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Preparing the funeral

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Archives / 2005 / September

 

 

Preparing the funeral

Drexel C. Rankin
Drexel C. Rankin, D.Min., is a minister in the Disciples of Christ Church, Louisville, Kentucky, United States.

 

The death of a loved one rips away the facades of life and causes deep pain within the souls of those who remain. I see and feel relationships acutely when I am in the presence of death. It is both fearsome and wonderful.

A happy marriage, a solid bank account, and a sense of control over life offer some sense of stability in life. But such assets also set the stage for a particularly difficult adjustment to the death of a spouse or other loved one.

It is fearsome to sit with a family whose child has died tragically before reaching the prime of life. It is fearsome to minister to a husband whose young wife has died of cancer and left him with two small children—especially when he has a marginal relationship with the church and little more than a passing acquaintance with God. It is fearsome to bring God's comfort to those who suffer.

Yet, it is also wonderful to bring God's comfort in times of loss. Part of what I attempt to do with the people I minister to in these hours is to glorify God, bring assurance of the presence of God, speak the Word of God, and confirm Christ's promises of abundant life into the lives of those who mourn.

Although our faith and confidence in the gospel of the resurrection sustains us, there is a deep sense of emptiness when those whom we love pass away. Even when comforted by deep faith, there is still a hollow place in life when a loved one is gone.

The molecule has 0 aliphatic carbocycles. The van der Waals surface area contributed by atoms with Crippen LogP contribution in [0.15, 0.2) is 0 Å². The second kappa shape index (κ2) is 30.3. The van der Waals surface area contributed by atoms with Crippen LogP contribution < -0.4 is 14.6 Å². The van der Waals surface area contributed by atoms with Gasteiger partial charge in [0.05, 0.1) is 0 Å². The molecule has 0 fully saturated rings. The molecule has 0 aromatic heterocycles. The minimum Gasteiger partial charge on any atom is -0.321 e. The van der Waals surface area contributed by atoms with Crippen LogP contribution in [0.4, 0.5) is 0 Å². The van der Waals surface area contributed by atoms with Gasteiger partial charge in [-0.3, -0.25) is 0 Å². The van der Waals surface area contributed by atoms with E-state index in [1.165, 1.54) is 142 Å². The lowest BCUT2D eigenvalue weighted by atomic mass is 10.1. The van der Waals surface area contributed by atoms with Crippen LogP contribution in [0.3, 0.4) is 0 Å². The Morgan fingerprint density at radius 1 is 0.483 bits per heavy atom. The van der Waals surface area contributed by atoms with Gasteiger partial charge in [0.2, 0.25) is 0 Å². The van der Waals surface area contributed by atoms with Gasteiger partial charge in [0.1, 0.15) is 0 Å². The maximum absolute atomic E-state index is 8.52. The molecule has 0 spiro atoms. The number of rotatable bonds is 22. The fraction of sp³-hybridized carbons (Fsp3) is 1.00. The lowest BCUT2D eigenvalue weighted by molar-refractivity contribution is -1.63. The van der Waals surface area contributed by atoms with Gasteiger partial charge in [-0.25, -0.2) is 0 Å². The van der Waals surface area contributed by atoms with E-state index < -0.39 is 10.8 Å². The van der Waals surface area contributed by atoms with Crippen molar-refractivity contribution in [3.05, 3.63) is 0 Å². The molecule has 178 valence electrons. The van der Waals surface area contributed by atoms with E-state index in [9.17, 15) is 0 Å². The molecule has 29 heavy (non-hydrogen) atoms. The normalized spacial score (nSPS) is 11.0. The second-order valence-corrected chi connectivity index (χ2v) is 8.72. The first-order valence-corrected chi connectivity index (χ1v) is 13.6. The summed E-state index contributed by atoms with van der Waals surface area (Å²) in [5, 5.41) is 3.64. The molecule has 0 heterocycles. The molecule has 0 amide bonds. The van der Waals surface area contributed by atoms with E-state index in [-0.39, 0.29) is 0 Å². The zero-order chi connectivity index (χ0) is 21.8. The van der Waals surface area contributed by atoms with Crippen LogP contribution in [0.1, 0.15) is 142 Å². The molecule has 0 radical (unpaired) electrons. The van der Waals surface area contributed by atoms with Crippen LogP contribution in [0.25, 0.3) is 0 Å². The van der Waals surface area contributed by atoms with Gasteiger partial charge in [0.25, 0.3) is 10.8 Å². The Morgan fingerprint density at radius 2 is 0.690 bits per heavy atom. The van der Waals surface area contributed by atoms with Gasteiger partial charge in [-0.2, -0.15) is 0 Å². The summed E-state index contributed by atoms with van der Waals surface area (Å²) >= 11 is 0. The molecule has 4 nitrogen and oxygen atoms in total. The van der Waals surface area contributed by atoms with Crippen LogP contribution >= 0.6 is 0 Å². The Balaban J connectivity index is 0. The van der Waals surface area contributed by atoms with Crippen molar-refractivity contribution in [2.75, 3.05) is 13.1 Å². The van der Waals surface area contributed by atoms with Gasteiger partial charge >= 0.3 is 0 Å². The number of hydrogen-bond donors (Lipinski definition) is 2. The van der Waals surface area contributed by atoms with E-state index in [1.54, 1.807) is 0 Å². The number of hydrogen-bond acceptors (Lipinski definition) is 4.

Sometimes funeral arrangements are made easily. At other times, they are quite difficult. Two different processes could help the family and the minister in those preparations.

Confidential file

Most ministers already will have confidential files of information about parishioners.

When I complete a call on a church member, I immediately write data about that person in my personal, confidential log book: family information, interests and hobbies, interesting anecdotes about the person's life, and beliefs that the person has expressed during my call. Doing this takes a bit of time following the visit, but it is invaluable for future calls or for funerals.

Most ministers are computer literate in the twenty-first century. Storing such information on the computer with a confidential password to retrieve data is a far better way than having it in a log book that might become accessible to others.

I note the date of my pastoral call in my personal copy of the church directory. When I make a future call on this person, I look in the directory and find the dates of previous calls and review the information in my log book prior to my visit.

I prepare the funeral in the same manner. By looking back in my calling log or accessing information on the computer, I am able to retrieve a great deal of information that I may have forgotten over a period of several years.

Another version of the confidential record is a questionnaire completed by an individual.

This tool could also be valuable to the minister and family at the time of death. A confidential file in the church office containing certain basic information regarding the person, his or her desires at the time of death, and requests regarding his or her own funeral or memorial service would help the family in making difficult decisions. This information could also be given to family members. Either way, it benefits the officiating pastor in funeral preparation. This record could contain:

  • the name, address, and phone number of the nearest relative
  • member's occupation, place(s) of employment and years employed at each
  • organizations to which he/she belongs(ed)
  • choice of funeral a home
  • whether the funeral will be held at the funeral home or at the church
  • any funeral pre-arrangements
  • is the cemetery preferred; has a lot been purchased?
  • burial, cremation, or donation of organs
  • open or closed casket, if burial
  • location of the will
  • executor of estate
  • safety deposit box location
  • memorial gifts or flowers
  • designation of memorial gifts (church or favorite charity)
  • preferences of hymns or scriptures to be used in the service
  • other specific requests